Political correctness is a misguided and shallow attempt to accomplish what needs to happen in our culture. What needs to happen in our culture needs to first happen in the Church. Recently, the Lord has blessed our church with the opportunity to partner with an African-American church in our community. This is NOT an effort to be more PC or more "tolerant." No, this is an effort for the church to be what Christ created it to be: Authentic.
Jesus was not politically correct, and would have been likely deemed "intolerant." In fact, if more people were familiar with the first-century culture of the Ancient Near East, they would recognize that Jesus very often offended people on purpose (Matthew 17:24-27; Mark 3:1-6; Luke 4:16-30; John 6:41-71). He used those moments to expose the falsehoods and inconsistencies in people's worldview of that day, both in His enemies and His disciples. He still does today.
One of our inconsistencies in the Church is our lack of unity around the truth. While this varies in degree from one community to the next, our local churches are often more segregated than their surrounding communities. Believers of different ethnicities are not worshipping together. Yet, the Bible clearly states that ethnicity is no longer a point of division among the people of God. Jesus broke down the dividing wall (Ephesians 2:13-22) and the gospel supersedes any ethnic or cultural division (Colossians 3:11).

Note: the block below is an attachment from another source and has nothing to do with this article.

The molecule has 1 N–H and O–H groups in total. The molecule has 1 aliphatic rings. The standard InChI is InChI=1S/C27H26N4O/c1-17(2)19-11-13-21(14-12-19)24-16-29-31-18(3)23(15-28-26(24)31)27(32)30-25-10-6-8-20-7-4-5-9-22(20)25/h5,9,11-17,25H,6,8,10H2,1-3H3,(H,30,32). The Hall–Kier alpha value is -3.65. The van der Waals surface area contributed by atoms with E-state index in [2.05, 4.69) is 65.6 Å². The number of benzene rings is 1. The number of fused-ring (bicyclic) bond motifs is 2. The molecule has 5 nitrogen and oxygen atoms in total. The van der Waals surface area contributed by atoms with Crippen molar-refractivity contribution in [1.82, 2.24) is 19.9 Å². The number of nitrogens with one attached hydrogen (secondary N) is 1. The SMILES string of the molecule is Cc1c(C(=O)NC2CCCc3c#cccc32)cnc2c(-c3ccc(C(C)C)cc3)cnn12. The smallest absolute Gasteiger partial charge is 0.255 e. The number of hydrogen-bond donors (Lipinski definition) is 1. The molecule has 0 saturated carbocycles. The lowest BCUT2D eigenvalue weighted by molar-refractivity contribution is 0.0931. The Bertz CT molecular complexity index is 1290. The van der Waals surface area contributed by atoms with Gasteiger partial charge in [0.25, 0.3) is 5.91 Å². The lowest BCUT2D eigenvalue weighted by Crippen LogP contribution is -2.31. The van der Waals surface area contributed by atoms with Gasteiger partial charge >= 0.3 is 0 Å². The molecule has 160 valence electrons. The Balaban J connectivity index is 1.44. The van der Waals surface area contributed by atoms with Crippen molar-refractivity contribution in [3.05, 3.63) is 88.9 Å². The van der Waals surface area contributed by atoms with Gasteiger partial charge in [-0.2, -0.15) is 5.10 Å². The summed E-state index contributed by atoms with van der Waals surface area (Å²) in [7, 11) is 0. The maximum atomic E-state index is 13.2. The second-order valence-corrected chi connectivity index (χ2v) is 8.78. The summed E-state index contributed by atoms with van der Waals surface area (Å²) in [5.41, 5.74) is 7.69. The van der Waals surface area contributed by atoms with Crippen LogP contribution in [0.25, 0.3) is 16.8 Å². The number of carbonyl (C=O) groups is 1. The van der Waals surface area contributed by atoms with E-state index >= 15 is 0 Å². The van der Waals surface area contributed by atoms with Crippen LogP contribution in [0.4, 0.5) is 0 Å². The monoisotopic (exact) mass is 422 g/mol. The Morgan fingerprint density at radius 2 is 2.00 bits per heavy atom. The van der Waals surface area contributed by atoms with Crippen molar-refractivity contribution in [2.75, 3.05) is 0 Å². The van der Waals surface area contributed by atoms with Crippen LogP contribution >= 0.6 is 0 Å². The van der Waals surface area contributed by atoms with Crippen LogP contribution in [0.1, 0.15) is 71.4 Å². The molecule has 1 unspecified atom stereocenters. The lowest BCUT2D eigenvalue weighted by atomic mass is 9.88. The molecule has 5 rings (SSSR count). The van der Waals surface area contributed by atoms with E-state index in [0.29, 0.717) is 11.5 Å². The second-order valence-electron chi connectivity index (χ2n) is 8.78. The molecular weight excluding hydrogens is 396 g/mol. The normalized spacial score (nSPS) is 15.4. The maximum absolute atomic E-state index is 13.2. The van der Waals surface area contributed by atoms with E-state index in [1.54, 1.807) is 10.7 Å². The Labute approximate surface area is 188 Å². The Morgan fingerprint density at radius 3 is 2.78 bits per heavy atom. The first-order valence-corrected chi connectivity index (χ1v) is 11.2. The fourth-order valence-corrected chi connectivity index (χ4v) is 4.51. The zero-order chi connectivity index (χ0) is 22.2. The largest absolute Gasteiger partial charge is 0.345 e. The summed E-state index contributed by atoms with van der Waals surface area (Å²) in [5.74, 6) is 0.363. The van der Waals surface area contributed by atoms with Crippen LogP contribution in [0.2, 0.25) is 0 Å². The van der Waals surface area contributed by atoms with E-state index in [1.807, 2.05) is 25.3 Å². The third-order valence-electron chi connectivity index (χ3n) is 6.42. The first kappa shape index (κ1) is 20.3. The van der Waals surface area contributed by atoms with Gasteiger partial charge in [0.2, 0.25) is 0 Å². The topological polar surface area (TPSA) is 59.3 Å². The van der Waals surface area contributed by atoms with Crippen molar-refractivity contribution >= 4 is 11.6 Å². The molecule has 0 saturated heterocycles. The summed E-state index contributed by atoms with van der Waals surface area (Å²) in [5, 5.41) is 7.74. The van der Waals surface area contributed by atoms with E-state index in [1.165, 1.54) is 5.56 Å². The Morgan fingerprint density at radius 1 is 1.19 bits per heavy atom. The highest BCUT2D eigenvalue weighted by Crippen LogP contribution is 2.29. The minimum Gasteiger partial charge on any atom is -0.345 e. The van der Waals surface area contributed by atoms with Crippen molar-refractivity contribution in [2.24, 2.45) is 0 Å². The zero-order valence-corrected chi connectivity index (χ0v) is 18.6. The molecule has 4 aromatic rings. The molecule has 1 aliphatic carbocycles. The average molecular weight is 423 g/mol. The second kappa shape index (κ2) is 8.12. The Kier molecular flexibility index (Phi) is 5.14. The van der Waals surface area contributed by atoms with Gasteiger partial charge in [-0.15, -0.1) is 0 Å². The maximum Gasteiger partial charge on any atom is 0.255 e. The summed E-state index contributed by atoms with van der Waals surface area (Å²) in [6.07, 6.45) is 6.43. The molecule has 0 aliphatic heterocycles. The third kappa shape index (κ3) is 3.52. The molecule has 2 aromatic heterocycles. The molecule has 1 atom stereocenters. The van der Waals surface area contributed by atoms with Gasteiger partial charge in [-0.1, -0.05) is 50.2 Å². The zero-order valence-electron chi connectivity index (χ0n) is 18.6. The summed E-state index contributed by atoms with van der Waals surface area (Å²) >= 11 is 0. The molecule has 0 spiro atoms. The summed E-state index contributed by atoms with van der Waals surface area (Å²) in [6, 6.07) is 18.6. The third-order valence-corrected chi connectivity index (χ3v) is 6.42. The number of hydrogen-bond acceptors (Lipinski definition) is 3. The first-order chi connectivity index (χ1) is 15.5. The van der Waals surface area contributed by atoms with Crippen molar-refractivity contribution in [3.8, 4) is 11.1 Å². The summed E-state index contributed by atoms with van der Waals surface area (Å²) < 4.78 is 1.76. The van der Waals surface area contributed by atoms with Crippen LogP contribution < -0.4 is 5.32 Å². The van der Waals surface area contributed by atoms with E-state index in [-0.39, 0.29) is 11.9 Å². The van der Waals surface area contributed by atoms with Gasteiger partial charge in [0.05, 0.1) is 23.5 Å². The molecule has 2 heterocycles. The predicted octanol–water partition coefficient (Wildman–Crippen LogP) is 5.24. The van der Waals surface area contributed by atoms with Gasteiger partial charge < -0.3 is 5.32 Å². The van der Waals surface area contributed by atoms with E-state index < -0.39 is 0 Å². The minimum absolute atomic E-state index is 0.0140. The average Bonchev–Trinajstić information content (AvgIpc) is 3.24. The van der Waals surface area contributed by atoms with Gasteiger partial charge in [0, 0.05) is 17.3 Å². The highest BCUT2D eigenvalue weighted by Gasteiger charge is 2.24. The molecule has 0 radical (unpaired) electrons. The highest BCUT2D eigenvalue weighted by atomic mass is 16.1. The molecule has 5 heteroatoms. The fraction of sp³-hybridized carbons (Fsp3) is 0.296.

Race is not the only division among churches. Churches of the same racial make-up often struggle to work together in meaningful ways. This is not to suggest that it never happens. There are many levels of cooperation that occur. I have observed over the years, however, that churches in close proximity often feel in competition with each other, but what is there to compete over? We all should be serving the same Kingdom and the same community.
Our thinking must change.
Our two churches have started worshipping together, but there is more to it than just putting on a show. If all we did was hold joint worship services, we could be in danger of falling into the shallowness of political correctness. We must not only worship together, but we must also minister to one another and work together to minister to our community. We are not called to live the lie of political correctness. We are called to be authentic. We are brothers and sisters in Christ.
This sibling relationship is based on the nonnegotiable doctrines of our faith. We know that there is no other way to be reconciled to God except through Jesus Christ. If we cannot agree on this, then we cannot be authentically or Scripturally unified. Yet, if we can agree on the bedrock truths of Scripture, then we are unified according to those Scriptures. Unfortunately, since before the founding of our nation, the church has often allowed societal forces more than Scripture to shape the make-up of our congregations.